CHI CAR (Chi Carinae). Third magnitude (but not by much, 3.47) Chi Carinae, which lies immediately to the east of Canopus (the sky's second brightest star) and just to the southwest of magnificent Gamma Velorum (meaning you have to be south of 38 degrees south latitude to see it), is just too obscure within its fine setting to carry any sort of proper name. But its history lends itself to making one up: "Stella Rejecta," the rejected star, not once, not twice, not thrice (a word you don't get to use very often), but four times. This nicely-blue class B (B3) subgiant shines at us from a decently large distance of 387 light years through relatively clear space, as it is dimmed by only about a tenth of a magnitude by interstellar dust. The temperature of 18,000 Kelvin, appropriate for a B3 star, is, however, still not well-defined, other values up to 800 Kelvin hotter and cooler. After allowing for a lot of ultraviolet light, we then find that Chi Car shines 2375 times more brightly than does the Sun, leading to a radius of 5 times solar and a mass of 6.7 times that of the Sun. An ill-determined equatorial rotation speed of 78 kilometers per second gives a short rotation period of under 3.2 days (as opposed to the 25-day rotation period of the Sun). So where did our new name for it come from? Why might Chi Car feel (if it could feel) so rejected? To begin, it is classed as a subgiant, one that has given up core hydrogen fusion and is preparing to become a real giant star. Luminosity, temperature, and theory, though, toss it out of the subgiant realm and instead show it to be a hydrogen-fusing dwarf, though one entering the late stages of dwarfhood (which will end when the star hits an age of 45 million years). That's not so bad, as many stars are actually not quite what they are classed as based on their spectra alone. It's the next three that make the name. First, Chi is classed as B3p, the "p" for "peculiar," as it was thought to be silicon-rich (as a result of elemental diffusion), even helium-poor. Nope. Detailed abundance analysis shows the chemistry to be quite normal. Second, Chi was for a long time thought to be a Beta Cephei variable (one that varies minutely over multiple short periods), Chi by 0.015 magnitudes in 2.4 hours. No again, not a variable at all. Finally, the star is listed as belonging to the vast Scorpius-Centaurus association of hot class O and B stars (and which has numerous subdivisions of stars born more or less at the same time). But it doesn't. Instead, without even a binary companion to keep it company, it's all alone. (Thanks to Latin scholar David Bright.)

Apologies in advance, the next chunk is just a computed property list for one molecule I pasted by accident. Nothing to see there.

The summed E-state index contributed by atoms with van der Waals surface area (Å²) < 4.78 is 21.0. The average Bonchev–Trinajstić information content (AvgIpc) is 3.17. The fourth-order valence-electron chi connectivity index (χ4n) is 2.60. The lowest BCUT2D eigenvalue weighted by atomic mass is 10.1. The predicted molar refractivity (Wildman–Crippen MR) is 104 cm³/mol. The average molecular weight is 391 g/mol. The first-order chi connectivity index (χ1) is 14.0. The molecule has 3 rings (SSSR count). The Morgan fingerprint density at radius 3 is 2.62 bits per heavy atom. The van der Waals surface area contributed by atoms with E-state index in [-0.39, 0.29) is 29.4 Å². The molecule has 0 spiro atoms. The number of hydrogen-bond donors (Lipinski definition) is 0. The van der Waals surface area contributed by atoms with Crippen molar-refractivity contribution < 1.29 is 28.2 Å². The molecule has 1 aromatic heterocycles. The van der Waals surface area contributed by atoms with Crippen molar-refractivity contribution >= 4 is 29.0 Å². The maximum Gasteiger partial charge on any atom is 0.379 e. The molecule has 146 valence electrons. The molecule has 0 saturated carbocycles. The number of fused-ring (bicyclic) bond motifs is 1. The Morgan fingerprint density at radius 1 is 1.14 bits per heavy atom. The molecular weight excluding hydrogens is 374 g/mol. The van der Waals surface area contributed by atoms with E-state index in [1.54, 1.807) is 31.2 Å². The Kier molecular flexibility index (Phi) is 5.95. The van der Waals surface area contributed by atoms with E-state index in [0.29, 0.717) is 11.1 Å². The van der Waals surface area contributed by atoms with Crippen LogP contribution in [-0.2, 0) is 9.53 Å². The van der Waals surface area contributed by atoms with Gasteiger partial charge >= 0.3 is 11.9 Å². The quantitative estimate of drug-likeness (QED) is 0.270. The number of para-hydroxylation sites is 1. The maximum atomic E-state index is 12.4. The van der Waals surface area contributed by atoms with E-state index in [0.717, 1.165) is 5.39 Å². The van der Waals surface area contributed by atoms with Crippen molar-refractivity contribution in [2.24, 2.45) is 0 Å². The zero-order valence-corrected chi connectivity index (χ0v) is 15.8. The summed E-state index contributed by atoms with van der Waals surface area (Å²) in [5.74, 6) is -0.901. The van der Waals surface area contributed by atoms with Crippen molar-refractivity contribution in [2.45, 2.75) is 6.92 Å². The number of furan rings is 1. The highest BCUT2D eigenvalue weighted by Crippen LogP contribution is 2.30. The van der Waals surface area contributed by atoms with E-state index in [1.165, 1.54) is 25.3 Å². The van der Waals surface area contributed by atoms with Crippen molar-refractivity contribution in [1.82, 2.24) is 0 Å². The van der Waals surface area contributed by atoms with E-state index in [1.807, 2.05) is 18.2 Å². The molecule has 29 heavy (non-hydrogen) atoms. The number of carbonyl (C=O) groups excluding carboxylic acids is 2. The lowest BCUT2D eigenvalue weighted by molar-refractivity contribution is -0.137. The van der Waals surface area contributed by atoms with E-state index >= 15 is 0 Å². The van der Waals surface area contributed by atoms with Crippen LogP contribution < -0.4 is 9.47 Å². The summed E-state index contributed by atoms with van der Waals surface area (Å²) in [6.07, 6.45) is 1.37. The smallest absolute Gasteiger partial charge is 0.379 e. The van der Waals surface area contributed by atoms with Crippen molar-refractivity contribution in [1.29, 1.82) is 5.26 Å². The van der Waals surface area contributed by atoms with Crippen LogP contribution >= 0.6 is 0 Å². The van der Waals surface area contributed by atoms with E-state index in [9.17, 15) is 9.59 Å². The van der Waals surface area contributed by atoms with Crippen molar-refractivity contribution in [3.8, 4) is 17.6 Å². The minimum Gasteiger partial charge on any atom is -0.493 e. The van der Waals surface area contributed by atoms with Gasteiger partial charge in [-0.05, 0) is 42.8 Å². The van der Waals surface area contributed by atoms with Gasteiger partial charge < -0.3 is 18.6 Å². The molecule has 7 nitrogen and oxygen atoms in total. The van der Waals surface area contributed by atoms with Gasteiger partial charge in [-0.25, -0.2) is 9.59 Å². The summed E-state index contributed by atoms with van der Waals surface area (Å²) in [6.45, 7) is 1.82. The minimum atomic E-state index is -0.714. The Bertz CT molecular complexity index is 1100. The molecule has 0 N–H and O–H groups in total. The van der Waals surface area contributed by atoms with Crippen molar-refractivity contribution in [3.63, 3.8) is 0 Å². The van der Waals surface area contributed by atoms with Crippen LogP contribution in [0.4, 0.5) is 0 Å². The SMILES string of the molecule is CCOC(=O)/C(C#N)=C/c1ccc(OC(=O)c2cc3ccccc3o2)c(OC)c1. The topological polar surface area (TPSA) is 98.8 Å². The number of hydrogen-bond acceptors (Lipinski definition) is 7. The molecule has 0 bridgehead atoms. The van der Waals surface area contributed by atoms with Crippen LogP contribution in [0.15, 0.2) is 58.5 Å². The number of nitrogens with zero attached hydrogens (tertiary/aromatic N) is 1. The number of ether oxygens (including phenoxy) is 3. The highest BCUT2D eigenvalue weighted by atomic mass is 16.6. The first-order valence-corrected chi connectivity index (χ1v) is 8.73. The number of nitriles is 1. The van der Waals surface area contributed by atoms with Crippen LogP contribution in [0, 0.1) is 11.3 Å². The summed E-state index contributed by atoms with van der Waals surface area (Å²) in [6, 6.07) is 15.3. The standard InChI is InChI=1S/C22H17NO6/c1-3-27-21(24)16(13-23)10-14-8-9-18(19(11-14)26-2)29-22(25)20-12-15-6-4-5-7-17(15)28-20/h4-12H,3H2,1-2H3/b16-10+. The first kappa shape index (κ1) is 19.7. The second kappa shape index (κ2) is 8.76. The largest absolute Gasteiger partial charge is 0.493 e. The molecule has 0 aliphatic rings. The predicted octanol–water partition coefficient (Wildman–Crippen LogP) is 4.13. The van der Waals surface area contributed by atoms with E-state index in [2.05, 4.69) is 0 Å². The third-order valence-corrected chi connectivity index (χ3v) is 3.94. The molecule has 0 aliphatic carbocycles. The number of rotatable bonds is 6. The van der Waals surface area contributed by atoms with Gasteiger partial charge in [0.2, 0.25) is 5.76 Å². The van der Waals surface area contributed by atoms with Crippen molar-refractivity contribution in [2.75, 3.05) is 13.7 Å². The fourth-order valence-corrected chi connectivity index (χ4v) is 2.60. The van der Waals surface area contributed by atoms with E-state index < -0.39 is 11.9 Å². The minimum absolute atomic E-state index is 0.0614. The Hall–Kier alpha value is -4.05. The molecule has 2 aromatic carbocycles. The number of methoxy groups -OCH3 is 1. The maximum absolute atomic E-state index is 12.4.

Written by Jim Kaler 4/11/08. Return to STARS.